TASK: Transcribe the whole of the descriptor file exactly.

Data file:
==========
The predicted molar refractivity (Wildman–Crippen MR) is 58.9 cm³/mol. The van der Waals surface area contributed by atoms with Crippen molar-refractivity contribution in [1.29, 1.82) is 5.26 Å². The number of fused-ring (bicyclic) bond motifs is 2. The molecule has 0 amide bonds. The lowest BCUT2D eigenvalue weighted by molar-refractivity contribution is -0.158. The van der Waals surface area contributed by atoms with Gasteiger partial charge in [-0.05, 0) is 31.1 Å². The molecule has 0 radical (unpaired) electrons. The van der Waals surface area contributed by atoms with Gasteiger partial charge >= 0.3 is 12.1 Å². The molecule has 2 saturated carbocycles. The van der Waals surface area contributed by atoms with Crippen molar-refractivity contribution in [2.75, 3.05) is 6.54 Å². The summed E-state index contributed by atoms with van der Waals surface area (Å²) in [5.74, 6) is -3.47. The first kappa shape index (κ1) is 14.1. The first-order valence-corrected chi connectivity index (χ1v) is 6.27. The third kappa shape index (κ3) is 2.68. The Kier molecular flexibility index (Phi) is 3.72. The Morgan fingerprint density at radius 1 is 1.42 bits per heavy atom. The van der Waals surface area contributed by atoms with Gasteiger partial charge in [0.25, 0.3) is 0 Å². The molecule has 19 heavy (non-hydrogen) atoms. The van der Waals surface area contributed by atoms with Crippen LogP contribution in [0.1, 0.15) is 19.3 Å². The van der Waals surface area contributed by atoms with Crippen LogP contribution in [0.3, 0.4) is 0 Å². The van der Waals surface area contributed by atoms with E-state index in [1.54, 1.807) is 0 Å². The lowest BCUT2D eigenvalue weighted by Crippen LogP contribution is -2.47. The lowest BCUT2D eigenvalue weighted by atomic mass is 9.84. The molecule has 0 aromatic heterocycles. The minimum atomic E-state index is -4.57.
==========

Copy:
The predicted molar refractivity (Wildman–Crippen MR) is 58.9 cm³/mol. The van der Waals surface area contributed by atoms with Crippen molar-refractivity contribution in [1.29, 1.82) is 5.26 Å². The number of fused-ring (bicyclic) bond motifs is 2. The molecule has 0 amide bonds. The lowest BCUT2D eigenvalue weighted by molar-refractivity contribution is -0.158. The van der Waals surface area contributed by atoms with Gasteiger partial charge in [-0.05, 0) is 31.1 Å². The molecule has 0 radical (unpaired) electrons. The van der Waals surface area contributed by atoms with Gasteiger partial charge >= 0.3 is 12.1 Å². The molecule has 2 saturated carbocycles. The van der Waals surface area contributed by atoms with Crippen molar-refractivity contribution in [2.75, 3.05) is 6.54 Å². The summed E-state index contributed by atoms with van der Waals surface area (Å²) in [5.74, 6) is -3.47. The first kappa shape index (κ1) is 14.1. The first-order valence-corrected chi connectivity index (χ1v) is 6.27. The third kappa shape index (κ3) is 2.68. The Kier molecular flexibility index (Phi) is 3.72. The Morgan fingerprint density at radius 1 is 1.42 bits per heavy atom. The van der Waals surface area contributed by atoms with Gasteiger partial charge in [0.25, 0.3) is 0 Å². The molecule has 19 heavy (non-hydrogen) atoms. The van der Waals surface area contributed by atoms with Crippen LogP contribution in [0.1, 0.15) is 19.3 Å². The van der Waals surface area contributed by atoms with Crippen LogP contribution in [0.3, 0.4) is 0 Å². The van der Waals surface area contributed by atoms with E-state index in [1.54, 1.807) is 0 Å². The lowest BCUT2D eigenvalue weighted by Crippen LogP contribution is -2.47. The lowest BCUT2D eigenvalue weighted by atomic mass is 9.84. The molecule has 0 aromatic heterocycles. The minimum atomic E-state index is -4.57.